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Pct International, Inc. v. Holland Electronics LLC

United States District Court, D. Arizona

April 30, 2014

PCT International, Inc., Plaintiff,
v.
Holland Electronics LLC, Defendant.

ORDER

JAMES A. TEILBORG, Sr., District Judge.

Pending before the Court is Plaintiff PCT International, Inc.'s ("PCT") Motion to File Under Seal Motion to Modify the Protective Order for Confidential Information (Doc. 137). The Court now rules on the motion.

I. Background

At a November 7, 2013 hearing, the Court ordered the courtroom, docket, and transcript sealed "for the limited purpose of dealing with the protective order eyes-only designation." (Doc. 108). The present issue arises out of PCT's filing of its Plaintiff's Motion to Modify the Protective Order for Confidential Information (Doc. 138). Because this motion relies upon a portion of the sealed transcript from the November 7, 2013 hearing, PCT believed the motion should be filed under seal. Accordingly, PCT filed its redacted version of the motion at Doc. 138 and lodged a sealed version at Doc. 139.

PCT then filed a corresponding Motion to File Under Seal Motion to Modify the Protective Order for Confidential Information (Doc. 137). In this motion, PCT asked to file the underlying motion under seal because it quoted from the sealed transcript of the November 7, 2013 hearing. (Doc. 137 at 2). PCT acknowledged, however, that it did "not contend that the transcript meets the criteria for sealing as set out in relevant Ninth Circuit cases." ( Id. )

The Court ordered Defendant Holland Electronics, Inc. ("Holland") to respond to PCT's motion and demonstrate why the transcript should remain sealed. Holland filed a response in which it asked the Court to permit Holland to file a redacted transcript with only nine lines on one page being sealed but to continue enforcing the protective order against PCT with respect to the presently sealed information from that hearing. (Doc. 148 at 7).

II. Legal Standard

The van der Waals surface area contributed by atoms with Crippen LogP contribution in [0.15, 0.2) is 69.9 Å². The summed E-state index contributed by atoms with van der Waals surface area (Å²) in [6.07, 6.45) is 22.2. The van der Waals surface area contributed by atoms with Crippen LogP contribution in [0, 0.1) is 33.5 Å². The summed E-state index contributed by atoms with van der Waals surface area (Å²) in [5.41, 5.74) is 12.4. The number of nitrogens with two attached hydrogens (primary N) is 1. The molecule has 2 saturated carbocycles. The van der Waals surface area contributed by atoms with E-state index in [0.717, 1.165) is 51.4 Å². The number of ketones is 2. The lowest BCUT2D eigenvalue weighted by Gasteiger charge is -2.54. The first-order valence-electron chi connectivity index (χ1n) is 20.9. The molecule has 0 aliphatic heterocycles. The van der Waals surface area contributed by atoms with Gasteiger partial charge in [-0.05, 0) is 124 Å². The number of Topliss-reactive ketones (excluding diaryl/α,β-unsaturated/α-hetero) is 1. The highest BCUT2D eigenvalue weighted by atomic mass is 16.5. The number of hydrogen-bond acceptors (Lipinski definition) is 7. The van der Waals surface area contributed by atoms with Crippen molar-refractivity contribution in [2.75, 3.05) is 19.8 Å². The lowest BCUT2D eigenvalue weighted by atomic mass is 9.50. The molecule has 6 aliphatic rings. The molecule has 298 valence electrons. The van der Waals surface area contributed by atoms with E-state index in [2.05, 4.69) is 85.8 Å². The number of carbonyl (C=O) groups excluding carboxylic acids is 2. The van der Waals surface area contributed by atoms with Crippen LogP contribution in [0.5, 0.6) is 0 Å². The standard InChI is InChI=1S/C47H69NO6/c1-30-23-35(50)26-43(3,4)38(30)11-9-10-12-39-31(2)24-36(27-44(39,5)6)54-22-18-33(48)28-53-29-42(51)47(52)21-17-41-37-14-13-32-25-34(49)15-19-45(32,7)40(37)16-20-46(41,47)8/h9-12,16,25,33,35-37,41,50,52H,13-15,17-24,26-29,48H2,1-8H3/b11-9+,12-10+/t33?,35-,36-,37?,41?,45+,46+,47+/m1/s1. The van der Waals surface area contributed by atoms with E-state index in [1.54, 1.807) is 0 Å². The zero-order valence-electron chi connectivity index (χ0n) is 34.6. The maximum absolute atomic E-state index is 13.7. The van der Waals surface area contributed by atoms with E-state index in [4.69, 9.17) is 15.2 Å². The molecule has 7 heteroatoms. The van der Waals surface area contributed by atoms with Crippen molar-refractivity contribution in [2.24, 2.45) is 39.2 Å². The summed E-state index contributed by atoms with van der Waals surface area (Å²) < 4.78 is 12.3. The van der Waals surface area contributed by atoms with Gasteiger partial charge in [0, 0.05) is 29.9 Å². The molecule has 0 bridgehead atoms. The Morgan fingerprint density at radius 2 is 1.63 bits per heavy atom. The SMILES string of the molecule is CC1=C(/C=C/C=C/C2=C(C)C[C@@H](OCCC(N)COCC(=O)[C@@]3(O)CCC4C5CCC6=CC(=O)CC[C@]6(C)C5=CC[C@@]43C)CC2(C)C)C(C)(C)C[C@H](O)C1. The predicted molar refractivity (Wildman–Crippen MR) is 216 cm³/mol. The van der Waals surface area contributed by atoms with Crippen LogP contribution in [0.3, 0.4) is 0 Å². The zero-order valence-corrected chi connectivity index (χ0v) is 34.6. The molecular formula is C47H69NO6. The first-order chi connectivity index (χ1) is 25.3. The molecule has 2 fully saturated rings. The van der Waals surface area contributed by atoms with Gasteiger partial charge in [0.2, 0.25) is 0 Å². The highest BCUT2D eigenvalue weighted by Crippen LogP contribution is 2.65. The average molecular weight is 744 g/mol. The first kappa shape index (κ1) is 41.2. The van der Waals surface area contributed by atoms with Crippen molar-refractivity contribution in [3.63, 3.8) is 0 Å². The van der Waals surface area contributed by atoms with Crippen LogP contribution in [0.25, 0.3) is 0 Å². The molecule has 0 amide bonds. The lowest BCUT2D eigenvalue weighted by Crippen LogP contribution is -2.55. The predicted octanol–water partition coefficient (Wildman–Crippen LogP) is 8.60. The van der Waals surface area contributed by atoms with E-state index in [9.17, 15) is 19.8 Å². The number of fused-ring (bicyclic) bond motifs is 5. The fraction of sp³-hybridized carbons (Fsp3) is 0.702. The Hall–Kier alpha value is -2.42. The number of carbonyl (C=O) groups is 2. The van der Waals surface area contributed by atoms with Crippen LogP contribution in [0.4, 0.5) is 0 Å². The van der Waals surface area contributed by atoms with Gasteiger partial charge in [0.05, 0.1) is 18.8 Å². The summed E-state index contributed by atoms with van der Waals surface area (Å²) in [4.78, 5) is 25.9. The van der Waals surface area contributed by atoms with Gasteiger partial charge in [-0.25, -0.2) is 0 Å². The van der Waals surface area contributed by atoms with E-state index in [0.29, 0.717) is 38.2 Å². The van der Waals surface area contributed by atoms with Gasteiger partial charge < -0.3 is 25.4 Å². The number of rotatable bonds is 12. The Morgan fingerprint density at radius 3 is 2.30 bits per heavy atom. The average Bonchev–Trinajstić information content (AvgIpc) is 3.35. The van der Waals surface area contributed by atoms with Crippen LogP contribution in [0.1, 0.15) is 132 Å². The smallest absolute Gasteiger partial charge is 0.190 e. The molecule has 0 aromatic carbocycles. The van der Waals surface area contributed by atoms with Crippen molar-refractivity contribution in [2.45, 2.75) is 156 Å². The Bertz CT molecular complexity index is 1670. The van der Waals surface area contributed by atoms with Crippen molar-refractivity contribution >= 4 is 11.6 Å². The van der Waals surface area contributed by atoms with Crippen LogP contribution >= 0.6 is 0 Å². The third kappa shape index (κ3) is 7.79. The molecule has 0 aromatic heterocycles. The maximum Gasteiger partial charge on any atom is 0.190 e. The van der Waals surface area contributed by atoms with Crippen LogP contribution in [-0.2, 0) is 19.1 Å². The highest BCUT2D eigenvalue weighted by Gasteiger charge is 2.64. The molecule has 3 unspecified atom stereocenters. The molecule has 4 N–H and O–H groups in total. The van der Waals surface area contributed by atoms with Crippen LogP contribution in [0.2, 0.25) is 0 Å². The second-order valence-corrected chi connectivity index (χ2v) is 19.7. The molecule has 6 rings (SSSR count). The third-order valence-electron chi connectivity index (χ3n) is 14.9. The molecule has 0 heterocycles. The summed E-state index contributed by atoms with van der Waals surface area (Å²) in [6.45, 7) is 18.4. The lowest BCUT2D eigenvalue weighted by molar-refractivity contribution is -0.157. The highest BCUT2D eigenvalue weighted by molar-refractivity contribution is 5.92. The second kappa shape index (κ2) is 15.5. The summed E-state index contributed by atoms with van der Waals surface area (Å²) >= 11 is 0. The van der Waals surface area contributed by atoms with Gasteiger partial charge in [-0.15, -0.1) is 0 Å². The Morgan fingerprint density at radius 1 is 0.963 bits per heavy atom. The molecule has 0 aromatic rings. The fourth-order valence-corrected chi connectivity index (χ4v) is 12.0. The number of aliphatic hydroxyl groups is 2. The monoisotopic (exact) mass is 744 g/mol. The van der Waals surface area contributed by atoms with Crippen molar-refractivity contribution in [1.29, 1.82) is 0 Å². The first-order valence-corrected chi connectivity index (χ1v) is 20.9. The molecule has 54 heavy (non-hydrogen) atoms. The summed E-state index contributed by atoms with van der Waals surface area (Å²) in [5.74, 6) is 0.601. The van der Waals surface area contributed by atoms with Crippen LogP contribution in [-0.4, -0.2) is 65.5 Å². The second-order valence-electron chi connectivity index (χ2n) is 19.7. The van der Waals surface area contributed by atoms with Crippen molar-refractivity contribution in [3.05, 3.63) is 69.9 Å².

The Ninth Circuit Court of Appeals has recognized "a strong presumption in favor of access to court records, " Foltz v. State Farm Mut. Auto. Ins. Co., 331 F.3d 1122, 1135 (9th Cir. 2003), and there is a general right of access "to inspect and copy... judicial records and documents." Nixon v. Warner Commc'ns, Inc., 435 U.S. 589, 597 (1978). This federal common law right "extends to pretrial documents filed in civil cases." Foltz, 331 F.3d at 1134.

"The public policies that support the right of access to dispositive motions, and related materials, do not apply with equal force to non-dispositive materials." Kamakana v. City & Cnty. of Honolulu, 447 F.3d 1172, 1179 (9th Cir. 2006). In such cases, a showing of good cause under Federal Rule of Civil Procedure 26(c) is sufficient to preserve the secrecy of sealed material. Foltz, 331 F.3d at 1135. When good cause has been shown that release of documents will cause competitive harm to a business, sealing is appropriate. See Apple Inc. v. Samsung Electronics Co., 727 F.3d 1214, 1221-22 (Fed. Cir. 2013) (applying Ninth Circuit law). A corporation has a significant interest in preventing confidential information such as profit, cost, and margin data from becoming public. See id. at 1225. Conversely, the public has minimal interest in the detailed financial information of a corporation that does not assist the public in understanding the judicial process. See id. at 1228.

Finally, although good cause may exist to initially seal a transcript, "when the competing interests precipitating hearing closure are no longer viable, " the transcript must be released. Phoenix Newspapers, Inc. v. U.S. Dist. Court for the Dist. of Ariz., 156 F.3d 940, 948 (9th Cir. 1998).

III. Analysis

In this case, Holland acknowledges that most of the sealed transcript does not disclose confidential information contained within the documents discussed at the November 7, 2013 hearing. (Doc. 148 at 6). Page 46 of the sealed transcript, however, discloses confidential pricing information as to Holland connectors. Holland has a significant interest in protecting this competitive information, and the public has minimal interest in knowing the particular price of a Holland connector. Accordingly, the Court finds good cause remains for this portion of the transcript to remain sealed.

Holland suggests that the Court allow it to file a redacted version of the transcript that omits only lines 7-15 on page 46, which provides the least restrictive alternative to permit public access while protecting the interests of the parties. ( Id. at 7). The Court agrees.[1]

IV. Conclusion

For the foregoing reasons,

IT IS ORDERED that PCT's Motion to File Under Seal Motion to Modify the Protective Order for Confidential Information (Doc. 137) is denied without prejudice (but Doc. 139 is to remain under seal as specified below).

IT IS FURTHER ORDERED that the November 7, 2013 hearing transcript is unsealed except for lines 7-15 on page 46 (but Doc. 135 is to remain under seal).

IT IS FURTHER ORDERED that Holland shall within five days file a redacted copy of the November 7, 2013 hearing transcript that redacts only lines 7-15 on page 46.

IT IS FURTHER ORDERED that PCT's Motion to Modify the Protective Order for Confidential Information currently lodged as Doc. 139 is stricken but remains under seal. PCT may within five days refile its Motion to Modify the Protective Order for Confidential Information if it believes that either a new redacted or sealed version is necessary for the Court's ruling.


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